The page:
Thursday, February 18, 1999 Published at 03:30 GMT
'U-turn' on GM food
GM foods: test period may be extended
The ban on the commercial growing of genetically modified (GM) foods may be extended by the government until more about their effects on health and the environment are known.
"l believe in the current climate the industry will agree it," he said. "If they do not, we will use the legislative instruments that are necessary to achieve it."
A spokesman for the Department of the Environment later said the government's policy was unchanged.
Only after farm-scale testing would it decide how to proceed.
Scientific evidence based on that research would determine whether the government sought an extension of the testing period, or whether commercial growing was possible.
'U-turn has begun'
Friends of the Earth director Charles Secrett drew encouragement from Mr Meacher's remarks, but said: "The U-turn has started, but the government has further to go. A voluntary agreement is not enough.
"We are calling for a clear freeze on commercial growing of GM crops until scientific research has been completed, published and debated."
Mr Meacher's statement comes as two companies admitted failing to ensure that GM rapeseed would not escape into the British countryside. They were fined a total of £31,000 for breaching government regulations.
The prosecution was brought by the Health and Safety Executive, after a routine inspection of an experimental field of oil-seed rape last summer.
Monsanto failed to comply with the law covering the release of GM crops.
Investigators claim they found a barrier, meant to stop the transfer of herbicide-tolerant GM pollen to nearby unmodified crops, had been partially removed before flowering.
This, it is claimed, could lead to the cross-pollenation of the two.
Fine 'not enough'
Friends of the Earth senior food campaigner Pete Riley described the fine as "pathetic" and said it should have been much heavier.
Monsanto said before the trial it regretted the breach of consent, and had taken "immediate steps to limit any potential environment impact" of the broken barrier.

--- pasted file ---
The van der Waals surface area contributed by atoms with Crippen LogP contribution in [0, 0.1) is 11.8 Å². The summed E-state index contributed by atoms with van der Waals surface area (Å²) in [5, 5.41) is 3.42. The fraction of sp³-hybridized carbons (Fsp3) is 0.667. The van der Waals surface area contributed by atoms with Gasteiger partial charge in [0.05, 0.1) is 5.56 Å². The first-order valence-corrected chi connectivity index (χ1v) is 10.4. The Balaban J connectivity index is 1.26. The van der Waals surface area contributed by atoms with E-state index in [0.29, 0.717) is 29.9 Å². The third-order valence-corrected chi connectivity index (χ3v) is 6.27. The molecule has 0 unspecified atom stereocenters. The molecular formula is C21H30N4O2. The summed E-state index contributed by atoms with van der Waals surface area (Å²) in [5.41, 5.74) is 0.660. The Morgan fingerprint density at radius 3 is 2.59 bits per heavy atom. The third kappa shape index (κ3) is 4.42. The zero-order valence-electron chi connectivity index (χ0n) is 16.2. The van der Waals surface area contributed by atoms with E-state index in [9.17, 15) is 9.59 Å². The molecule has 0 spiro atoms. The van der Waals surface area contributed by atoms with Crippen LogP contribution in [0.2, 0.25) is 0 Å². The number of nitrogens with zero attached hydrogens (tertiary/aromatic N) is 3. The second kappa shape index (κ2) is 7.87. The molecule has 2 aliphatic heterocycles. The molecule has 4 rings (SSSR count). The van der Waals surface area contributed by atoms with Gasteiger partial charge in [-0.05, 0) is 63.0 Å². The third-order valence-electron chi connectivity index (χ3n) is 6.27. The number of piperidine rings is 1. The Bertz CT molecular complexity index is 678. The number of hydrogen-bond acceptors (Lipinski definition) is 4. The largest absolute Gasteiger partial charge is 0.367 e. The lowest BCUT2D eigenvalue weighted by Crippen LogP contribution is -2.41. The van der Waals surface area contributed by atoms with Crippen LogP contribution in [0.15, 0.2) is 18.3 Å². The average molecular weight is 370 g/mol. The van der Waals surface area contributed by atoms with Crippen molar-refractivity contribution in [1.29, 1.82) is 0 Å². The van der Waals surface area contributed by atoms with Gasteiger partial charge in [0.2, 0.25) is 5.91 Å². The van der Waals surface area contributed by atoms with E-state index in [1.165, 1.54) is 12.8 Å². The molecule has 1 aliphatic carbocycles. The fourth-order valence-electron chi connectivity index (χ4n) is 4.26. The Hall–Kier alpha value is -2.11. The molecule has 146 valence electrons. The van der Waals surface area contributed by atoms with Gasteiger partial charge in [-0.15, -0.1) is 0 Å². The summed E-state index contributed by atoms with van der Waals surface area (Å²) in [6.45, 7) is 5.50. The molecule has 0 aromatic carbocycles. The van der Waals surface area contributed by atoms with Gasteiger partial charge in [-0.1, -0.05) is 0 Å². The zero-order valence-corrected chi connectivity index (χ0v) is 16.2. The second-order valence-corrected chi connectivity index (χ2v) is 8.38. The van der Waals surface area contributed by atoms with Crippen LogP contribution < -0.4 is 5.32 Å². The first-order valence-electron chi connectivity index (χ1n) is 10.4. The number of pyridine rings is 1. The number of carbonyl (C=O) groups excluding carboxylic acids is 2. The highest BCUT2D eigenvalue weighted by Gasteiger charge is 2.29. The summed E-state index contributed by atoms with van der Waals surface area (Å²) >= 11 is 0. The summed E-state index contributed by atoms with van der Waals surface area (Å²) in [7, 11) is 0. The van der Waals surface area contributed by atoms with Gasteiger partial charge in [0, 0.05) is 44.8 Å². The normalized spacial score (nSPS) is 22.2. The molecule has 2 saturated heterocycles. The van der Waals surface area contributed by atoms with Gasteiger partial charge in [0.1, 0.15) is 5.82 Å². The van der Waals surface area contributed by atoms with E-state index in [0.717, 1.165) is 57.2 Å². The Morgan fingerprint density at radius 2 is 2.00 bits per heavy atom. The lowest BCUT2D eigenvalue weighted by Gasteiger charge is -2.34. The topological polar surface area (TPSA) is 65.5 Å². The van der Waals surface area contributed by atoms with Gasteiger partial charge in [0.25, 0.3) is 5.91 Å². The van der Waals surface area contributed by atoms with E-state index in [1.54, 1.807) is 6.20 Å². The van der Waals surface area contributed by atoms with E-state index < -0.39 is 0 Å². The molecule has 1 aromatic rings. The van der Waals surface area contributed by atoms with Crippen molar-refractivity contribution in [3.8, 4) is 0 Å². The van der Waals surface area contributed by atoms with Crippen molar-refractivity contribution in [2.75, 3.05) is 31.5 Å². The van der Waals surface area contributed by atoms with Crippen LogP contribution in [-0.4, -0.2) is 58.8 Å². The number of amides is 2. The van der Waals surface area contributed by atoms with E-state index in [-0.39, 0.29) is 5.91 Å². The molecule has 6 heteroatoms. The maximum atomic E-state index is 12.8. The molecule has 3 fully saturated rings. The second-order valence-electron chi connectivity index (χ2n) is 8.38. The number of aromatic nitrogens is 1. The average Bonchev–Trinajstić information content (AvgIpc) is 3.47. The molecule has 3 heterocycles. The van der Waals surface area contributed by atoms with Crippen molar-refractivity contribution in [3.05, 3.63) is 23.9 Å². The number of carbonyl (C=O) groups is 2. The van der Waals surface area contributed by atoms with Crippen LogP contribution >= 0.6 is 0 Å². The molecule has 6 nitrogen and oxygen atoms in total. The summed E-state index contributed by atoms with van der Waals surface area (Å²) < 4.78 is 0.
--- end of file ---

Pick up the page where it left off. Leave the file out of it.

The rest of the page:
All GM plants were destroyed along with any plants within a 50-metre radius, following the HSE inspection.
It said the barrier had been mown down by a contractor by accident.
'Bad news for countryside'
The government's Chief Scientific Adviser, Sir Robert May, openly expressed worries about the effects of GM crops on Monday.
"GM technologies are going to intensify an existing trend, that no-one eats the food we grow but us - that's the aim, and that's bad news for the birds and the rest of the countryside," he told the BBC.
"So I worry about the consequences for biological diversity. Our regulatory structure needs to encompass all kinds of worries, and recognise the differences among them."
The environmental group Friends of the Earth has also made public a leaked government report expressing fears about the risks posed by GM foods. The report is now likely to be published on Thursday, it has emerged.
It was drawn up by the Department of the Environment last June but had not been made open knowledge until it was leaked to Friends of the Earth.
The environment pressure group claimed Cabinet Office Minister Jack Cunningham had sought to suppress the report's contents.
But the government insisted it had always planned to publish it and suggested the normal administrative process was to blame for the delays.
Mr Meacher said earlier: "It is wrong to say we're just sitting on a report. We're not, we're getting it out as fast as we can."